For decades, public pension funds have bankrolled the private equity industry, investing billions of dollars with large firms like Apollo Global Management and the Blackstone Group .
Now, frustrated by what it sees as expensive fees and lack of transparency at private equity firms, one state has decided on a do-it-yourself approach.
South Carolina’s pension fund is creating an independent firm to oversee the fund’s private equity holdings — doing what it would have paid a private equity firm to do. The effort is similar to the direct investment funds created by two of Canada’s biggest pension plans — Ontario Teachers’ Pension Plan and the Canada Pension Plan Investment Board — but is believed to the first of its kind in the United States.
“It’s high time that state pension funds are able to develop structures that have greater transparency and lower costs,” said Robert L. Borden, the chief investment officer of the South Carolina Retirement System Investment Commission, which oversees the management of the state’s $25 billion pension fund. Mr. Borden will run the firm under a plan approved last week.
Mr. Borden is particularly critical of funds of funds, which are firms that manage a portfolio of private equity funds. “There are layers of fees, your control rights are zero and your costs are astronomical,” he said. “We’re trying to tackle that model.”
Although South Carolina has a relatively small $5 billion private equity portfolio, the initiative has raised eyebrows in the industry. State public pension funds account for about 35 percent of private equity assets, according to data provider Preqin, by far the industry’s largest backer.
“This reflects how desperate state pension funds are,” said Colin C. Blaydon, director of the Center for Private Equity and Entrepreneurship at the Tuck School of Business at Dartmouth College in Hanover, N.H. “They’re looking to get big returns and put large chunks of money to work in private equity, but don’t want to pay the expensive fees.”
By reducing its reliance on outside money managers and investing directly in companies and real estate, the pension fund could eliminate about $2 billion in fees and other costs over the next decade, according to a study by consulting firm Booz & Company. The firm would charge the pension fund less than the lucrative fees — typically a 2 percent management fee and 20 percent of a fund’s profits — commanded by outside private equity firms.
Other state pension funds are starting to take more control over their private equity portfolios as they try to find ways to increase investment returns and cut costs. Earlier this year, the California Public Employees’ Retirement System announced plans to create portfolios with outside managers that would charge lower fees and offer more customized strategies. The Teacher Retirement System of Texas has expanded its program of co-investing in deals alongside outside private equity firms.
But creating an independent firm 100 percent owned by a state pension fund is novel.
“By creating it, we can build value for ourselves rather than buy into someone else’s firm,” said the 47-year-old Mr. Borden.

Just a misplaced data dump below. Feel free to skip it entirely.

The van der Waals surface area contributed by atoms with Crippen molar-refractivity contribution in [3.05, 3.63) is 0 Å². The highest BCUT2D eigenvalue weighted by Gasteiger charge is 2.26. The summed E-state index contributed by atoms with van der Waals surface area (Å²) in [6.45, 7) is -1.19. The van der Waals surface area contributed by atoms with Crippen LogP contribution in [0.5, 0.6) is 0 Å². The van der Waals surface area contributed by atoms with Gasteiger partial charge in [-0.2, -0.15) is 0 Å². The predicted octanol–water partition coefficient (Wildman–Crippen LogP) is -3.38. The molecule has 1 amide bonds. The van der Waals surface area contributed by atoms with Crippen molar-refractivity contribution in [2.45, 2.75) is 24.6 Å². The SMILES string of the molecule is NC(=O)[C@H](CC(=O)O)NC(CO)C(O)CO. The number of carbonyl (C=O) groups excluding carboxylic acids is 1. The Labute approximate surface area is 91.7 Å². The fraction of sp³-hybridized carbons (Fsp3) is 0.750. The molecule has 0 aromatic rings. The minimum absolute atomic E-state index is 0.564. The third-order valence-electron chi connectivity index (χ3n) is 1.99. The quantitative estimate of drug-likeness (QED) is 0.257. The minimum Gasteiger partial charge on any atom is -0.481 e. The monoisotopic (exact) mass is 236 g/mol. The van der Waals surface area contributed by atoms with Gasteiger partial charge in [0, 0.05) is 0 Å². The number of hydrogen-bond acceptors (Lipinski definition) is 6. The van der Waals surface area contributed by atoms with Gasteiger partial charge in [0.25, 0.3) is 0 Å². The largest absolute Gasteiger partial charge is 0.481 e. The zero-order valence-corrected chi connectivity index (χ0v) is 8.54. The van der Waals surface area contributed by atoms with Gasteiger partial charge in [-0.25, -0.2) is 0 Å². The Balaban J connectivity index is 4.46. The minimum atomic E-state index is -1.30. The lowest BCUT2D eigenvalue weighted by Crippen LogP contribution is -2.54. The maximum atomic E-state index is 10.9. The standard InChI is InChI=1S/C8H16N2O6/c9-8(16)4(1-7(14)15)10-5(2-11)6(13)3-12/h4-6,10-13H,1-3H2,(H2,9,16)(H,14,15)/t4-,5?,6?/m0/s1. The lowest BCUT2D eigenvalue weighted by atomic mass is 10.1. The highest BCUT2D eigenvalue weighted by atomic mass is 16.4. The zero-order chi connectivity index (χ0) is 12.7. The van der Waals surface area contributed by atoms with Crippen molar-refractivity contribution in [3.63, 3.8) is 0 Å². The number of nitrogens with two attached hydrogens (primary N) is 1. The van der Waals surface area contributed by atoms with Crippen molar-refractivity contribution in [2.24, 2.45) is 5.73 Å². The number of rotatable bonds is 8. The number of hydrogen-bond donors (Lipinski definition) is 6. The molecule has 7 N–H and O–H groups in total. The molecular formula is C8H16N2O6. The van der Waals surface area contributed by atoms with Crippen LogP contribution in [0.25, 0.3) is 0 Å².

South Carolina is also increasing its allocation to private equity, which has historically generated higher returns than such traditional investments as stocks and bonds. After a decade of sluggish performance that made it difficult to achieve the fund’s target investment returns, the state hopes that raising its private equity exposure will help it to meet those goals. Over time, the fund is looking to commit as much as $8.7 billion to the strategy, according to fund documents.
South Carolina’s roughly $5 billion allocated to private equity has investments in some of the most prominent buyout shops, including Apollo, Apax Partners and Clayton, Dubilier & Rice, according to the fund documents.
The enterprise still plans to collaborate with these outside private equity funds. It expects to allocate as much as 40 percent of its assets to strategic partnerships and so-called co-investment opportunities in which the firm would piggyback on other funds’ deals. For instance, South Carolina already has a venture with Apollo, called Palmetto, in which it invests in European assets.
The South Carolina pension fund has approved $15 million in start-up costs for the firm, which is set to begin next month.
Hiring personnel will be a major challenge for the firm, which will have its headquarters in Charleston and an office in New York. Initial plans call for hiring 30 professionals by next year and ultimately more than 60 people, according to the fund’s documents. Although its reduced fees will save South Carolina money, the firm’s lower revenue will make it hard to pay compensation on par with Wall Street.
Another potential issue: Private equity professionals may see the firm’s link to the state pension fund — along with its unproven track record — as less appealing or prestigious than working for an established firm.
Mr. Borden pointed to a number of factors in its favor. The dislocation on Wall Street has resulted in a greater supply of financiers looking for new opportunities. And the firm would not have to court investors in a difficult fund-raising climate.
“Capital is scarce and talent is readily available,” Mr. Borden said. “We couldn’t have done this in 2007.”